How many livers do we have?
The answer is that we have only one liver in the body. Yes, that’s right. I always thought we had two, and maybe you had the same confusion as well. The liver is divided into four lobes, and what’s interesting is that this seems like an anatomical separation as all the four lobes of the liver perform the same functions. It will be right to say that all the parts of the liver help to complete each other’s tasks, which is a win-win for the human body.
Also, the human liver is divided into the right and the left part based on the direction of the falciform ligament. We cannot feel the liver in the body. Why? Because it is protected or covered by the ribcage.
Why don’t we have two livers in the body?
We have two ears, two hands, two legs, two kidneys but only one liver. Why? Isn’t it unfair?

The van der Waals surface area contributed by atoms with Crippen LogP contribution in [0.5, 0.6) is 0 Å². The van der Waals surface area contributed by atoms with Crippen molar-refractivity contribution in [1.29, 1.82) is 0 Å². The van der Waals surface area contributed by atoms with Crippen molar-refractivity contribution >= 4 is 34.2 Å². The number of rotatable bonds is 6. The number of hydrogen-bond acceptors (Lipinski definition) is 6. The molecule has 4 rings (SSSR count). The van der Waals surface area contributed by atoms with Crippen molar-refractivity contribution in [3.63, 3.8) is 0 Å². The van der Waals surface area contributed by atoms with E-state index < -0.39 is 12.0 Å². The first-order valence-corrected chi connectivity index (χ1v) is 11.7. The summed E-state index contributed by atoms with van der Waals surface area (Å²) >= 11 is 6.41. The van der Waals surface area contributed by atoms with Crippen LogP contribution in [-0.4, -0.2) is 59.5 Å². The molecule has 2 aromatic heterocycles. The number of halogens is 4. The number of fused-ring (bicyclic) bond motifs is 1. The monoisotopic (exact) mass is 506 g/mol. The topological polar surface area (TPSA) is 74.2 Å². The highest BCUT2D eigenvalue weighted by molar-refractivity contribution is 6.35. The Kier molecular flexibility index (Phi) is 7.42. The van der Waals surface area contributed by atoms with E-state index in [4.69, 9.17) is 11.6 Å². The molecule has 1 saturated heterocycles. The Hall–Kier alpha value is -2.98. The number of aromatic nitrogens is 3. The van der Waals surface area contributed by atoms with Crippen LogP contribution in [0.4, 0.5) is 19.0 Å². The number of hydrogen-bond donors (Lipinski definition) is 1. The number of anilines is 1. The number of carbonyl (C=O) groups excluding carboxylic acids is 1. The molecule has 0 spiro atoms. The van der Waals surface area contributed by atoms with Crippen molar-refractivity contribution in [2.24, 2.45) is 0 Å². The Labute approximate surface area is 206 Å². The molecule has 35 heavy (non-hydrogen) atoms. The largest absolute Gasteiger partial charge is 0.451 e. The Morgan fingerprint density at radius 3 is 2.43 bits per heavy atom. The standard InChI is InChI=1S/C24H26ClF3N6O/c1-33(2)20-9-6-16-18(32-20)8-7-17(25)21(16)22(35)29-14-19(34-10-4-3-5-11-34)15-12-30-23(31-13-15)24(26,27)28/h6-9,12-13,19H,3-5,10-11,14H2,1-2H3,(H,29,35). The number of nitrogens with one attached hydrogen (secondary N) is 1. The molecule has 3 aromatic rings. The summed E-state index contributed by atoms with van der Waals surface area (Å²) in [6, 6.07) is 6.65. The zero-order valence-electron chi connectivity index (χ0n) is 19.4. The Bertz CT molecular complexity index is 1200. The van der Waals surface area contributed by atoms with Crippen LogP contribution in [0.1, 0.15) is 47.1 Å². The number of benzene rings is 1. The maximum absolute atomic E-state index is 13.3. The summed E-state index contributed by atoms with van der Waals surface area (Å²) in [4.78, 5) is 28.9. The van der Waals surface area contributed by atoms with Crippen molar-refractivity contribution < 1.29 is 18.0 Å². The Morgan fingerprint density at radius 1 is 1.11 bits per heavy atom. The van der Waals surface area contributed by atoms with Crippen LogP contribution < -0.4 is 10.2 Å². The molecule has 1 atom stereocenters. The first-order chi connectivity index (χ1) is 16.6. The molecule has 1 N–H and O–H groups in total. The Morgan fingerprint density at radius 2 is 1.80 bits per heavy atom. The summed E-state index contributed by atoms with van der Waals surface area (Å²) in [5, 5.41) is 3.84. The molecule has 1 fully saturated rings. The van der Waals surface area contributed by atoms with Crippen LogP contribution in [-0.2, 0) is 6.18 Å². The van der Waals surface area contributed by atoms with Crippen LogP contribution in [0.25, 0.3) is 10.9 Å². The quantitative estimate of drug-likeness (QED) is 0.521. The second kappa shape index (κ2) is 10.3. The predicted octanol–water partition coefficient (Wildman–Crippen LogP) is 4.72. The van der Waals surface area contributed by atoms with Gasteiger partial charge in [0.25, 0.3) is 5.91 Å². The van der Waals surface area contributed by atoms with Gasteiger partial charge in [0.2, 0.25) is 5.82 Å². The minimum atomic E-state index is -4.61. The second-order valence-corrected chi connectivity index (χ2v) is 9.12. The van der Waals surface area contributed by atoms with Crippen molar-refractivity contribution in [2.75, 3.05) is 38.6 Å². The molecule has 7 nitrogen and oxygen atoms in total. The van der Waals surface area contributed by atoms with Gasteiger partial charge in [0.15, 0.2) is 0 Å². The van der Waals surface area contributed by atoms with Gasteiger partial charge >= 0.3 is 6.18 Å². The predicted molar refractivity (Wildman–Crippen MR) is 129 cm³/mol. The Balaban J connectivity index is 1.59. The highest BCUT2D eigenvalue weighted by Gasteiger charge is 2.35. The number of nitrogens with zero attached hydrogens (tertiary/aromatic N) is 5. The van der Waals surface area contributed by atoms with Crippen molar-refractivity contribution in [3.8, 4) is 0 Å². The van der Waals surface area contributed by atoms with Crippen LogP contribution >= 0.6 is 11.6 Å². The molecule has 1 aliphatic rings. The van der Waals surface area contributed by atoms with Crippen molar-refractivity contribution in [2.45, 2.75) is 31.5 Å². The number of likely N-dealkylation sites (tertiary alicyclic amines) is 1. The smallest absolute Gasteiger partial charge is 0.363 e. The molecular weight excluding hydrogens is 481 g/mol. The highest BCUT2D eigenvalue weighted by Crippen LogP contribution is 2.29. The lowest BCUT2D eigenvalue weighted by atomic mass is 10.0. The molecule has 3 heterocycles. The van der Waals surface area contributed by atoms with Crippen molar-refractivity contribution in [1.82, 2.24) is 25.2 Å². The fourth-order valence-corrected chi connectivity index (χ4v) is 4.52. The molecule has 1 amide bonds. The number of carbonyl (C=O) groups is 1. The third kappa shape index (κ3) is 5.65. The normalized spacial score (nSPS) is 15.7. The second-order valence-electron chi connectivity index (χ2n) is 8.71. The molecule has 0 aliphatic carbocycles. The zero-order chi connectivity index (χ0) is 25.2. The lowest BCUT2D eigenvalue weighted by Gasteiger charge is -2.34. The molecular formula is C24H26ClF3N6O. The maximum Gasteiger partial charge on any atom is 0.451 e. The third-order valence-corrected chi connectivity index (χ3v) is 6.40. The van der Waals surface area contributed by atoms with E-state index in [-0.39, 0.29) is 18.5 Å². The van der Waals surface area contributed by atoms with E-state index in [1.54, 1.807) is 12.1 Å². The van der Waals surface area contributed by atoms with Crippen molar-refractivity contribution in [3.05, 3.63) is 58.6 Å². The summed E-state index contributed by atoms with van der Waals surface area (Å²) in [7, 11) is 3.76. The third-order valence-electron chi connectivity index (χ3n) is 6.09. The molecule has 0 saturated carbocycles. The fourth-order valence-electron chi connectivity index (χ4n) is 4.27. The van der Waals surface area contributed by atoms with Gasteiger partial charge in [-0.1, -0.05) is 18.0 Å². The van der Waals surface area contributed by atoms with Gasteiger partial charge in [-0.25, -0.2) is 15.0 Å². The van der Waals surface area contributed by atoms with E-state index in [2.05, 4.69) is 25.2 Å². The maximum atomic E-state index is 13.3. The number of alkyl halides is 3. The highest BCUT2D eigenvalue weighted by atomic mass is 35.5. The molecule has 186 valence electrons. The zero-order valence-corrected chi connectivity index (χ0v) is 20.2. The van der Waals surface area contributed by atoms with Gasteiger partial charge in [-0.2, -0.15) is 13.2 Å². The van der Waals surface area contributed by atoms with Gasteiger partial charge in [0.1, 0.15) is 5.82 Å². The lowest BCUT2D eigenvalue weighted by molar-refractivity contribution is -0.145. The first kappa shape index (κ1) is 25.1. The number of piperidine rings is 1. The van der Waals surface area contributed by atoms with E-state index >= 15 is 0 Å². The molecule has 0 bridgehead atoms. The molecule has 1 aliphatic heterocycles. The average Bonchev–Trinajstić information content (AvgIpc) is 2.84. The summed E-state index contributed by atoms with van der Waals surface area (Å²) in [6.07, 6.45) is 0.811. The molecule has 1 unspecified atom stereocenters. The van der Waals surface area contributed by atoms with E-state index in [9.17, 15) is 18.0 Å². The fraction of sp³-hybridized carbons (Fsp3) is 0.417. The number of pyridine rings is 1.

There is no ontological reason behind it, as it is mainly due to the evolutionary characteristics.
The liver is expensive on a metabolic budget. Also, many of our body parts are paired due to symmetric signaling procedures during embryonic development, and the liver in the embryo is central.
Also, the lobes in the liver can take care of all the functions easily, so having only one life is not a problem as long as you take care of it.
Is life without the only life we have is possible?
The answer is a complete no. If the parts of the liver are working, then there is a possibility of survival, but if you come in contact with liver failure, then you will not be able to survive for a longer period. The interesting part is that even if the liver in your body is damaged, it can still grow back. Isn’t it so cool? The liver is the only body part that can grow back. Also, more than 29% of the liver can grow to its previous stage.
I hope this article will be helpful to you.